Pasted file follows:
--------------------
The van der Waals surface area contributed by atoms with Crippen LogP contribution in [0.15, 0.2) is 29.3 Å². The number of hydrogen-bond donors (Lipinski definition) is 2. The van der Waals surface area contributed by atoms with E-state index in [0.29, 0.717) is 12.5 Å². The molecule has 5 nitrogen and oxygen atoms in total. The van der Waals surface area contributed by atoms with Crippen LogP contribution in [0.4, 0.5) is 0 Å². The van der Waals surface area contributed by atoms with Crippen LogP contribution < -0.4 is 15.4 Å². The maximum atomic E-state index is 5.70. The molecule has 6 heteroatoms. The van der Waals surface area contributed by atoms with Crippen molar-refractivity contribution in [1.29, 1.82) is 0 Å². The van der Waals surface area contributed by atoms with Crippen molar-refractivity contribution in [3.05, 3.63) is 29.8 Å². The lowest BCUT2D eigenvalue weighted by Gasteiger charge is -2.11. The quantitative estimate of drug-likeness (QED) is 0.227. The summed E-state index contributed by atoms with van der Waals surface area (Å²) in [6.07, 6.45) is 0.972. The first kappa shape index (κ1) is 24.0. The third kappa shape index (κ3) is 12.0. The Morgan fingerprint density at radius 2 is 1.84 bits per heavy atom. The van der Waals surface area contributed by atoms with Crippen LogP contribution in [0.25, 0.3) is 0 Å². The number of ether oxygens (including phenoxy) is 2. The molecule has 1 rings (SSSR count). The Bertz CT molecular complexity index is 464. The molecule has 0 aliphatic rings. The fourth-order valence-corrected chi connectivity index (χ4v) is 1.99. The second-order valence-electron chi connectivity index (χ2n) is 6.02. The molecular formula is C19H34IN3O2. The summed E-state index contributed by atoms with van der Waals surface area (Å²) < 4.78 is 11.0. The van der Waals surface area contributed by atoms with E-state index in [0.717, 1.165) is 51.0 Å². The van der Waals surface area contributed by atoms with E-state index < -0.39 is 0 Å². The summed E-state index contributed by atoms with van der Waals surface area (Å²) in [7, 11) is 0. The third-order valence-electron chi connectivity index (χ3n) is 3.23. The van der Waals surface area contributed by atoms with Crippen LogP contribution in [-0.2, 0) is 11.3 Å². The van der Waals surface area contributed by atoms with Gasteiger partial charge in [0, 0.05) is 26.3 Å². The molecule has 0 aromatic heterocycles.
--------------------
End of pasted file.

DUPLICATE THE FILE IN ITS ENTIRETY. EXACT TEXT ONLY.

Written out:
The van der Waals surface area contributed by atoms with Crippen LogP contribution in [0.15, 0.2) is 29.3 Å². The number of hydrogen-bond donors (Lipinski definition) is 2. The van der Waals surface area contributed by atoms with E-state index in [0.29, 0.717) is 12.5 Å². The molecule has 5 nitrogen and oxygen atoms in total. The van der Waals surface area contributed by atoms with Crippen LogP contribution in [0.4, 0.5) is 0 Å². The van der Waals surface area contributed by atoms with Crippen LogP contribution < -0.4 is 15.4 Å². The maximum atomic E-state index is 5.70. The molecule has 6 heteroatoms. The van der Waals surface area contributed by atoms with Crippen molar-refractivity contribution in [1.29, 1.82) is 0 Å². The van der Waals surface area contributed by atoms with Crippen molar-refractivity contribution in [3.05, 3.63) is 29.8 Å². The lowest BCUT2D eigenvalue weighted by Gasteiger charge is -2.11. The quantitative estimate of drug-likeness (QED) is 0.227. The summed E-state index contributed by atoms with van der Waals surface area (Å²) in [6.07, 6.45) is 0.972. The first kappa shape index (κ1) is 24.0. The third kappa shape index (κ3) is 12.0. The Morgan fingerprint density at radius 2 is 1.84 bits per heavy atom. The van der Waals surface area contributed by atoms with Crippen LogP contribution in [0.25, 0.3) is 0 Å². The number of ether oxygens (including phenoxy) is 2. The molecule has 1 rings (SSSR count). The Bertz CT molecular complexity index is 464. The molecule has 0 aliphatic rings. The fourth-order valence-corrected chi connectivity index (χ4v) is 1.99. The second-order valence-electron chi connectivity index (χ2n) is 6.02. The molecular formula is C19H34IN3O2. The summed E-state index contributed by atoms with van der Waals surface area (Å²) < 4.78 is 11.0. The van der Waals surface area contributed by atoms with E-state index in [0.717, 1.165) is 51.0 Å². The van der Waals surface area contributed by atoms with E-state index < -0.39 is 0 Å². The summed E-state index contributed by atoms with van der Waals surface area (Å²) in [7, 11) is 0. The third-order valence-electron chi connectivity index (χ3n) is 3.23. The van der Waals surface area contributed by atoms with Crippen LogP contribution in [-0.2, 0) is 11.3 Å². The van der Waals surface area contributed by atoms with Gasteiger partial charge in [0, 0.05) is 26.3 Å². The molecule has 0 aromatic heterocycles.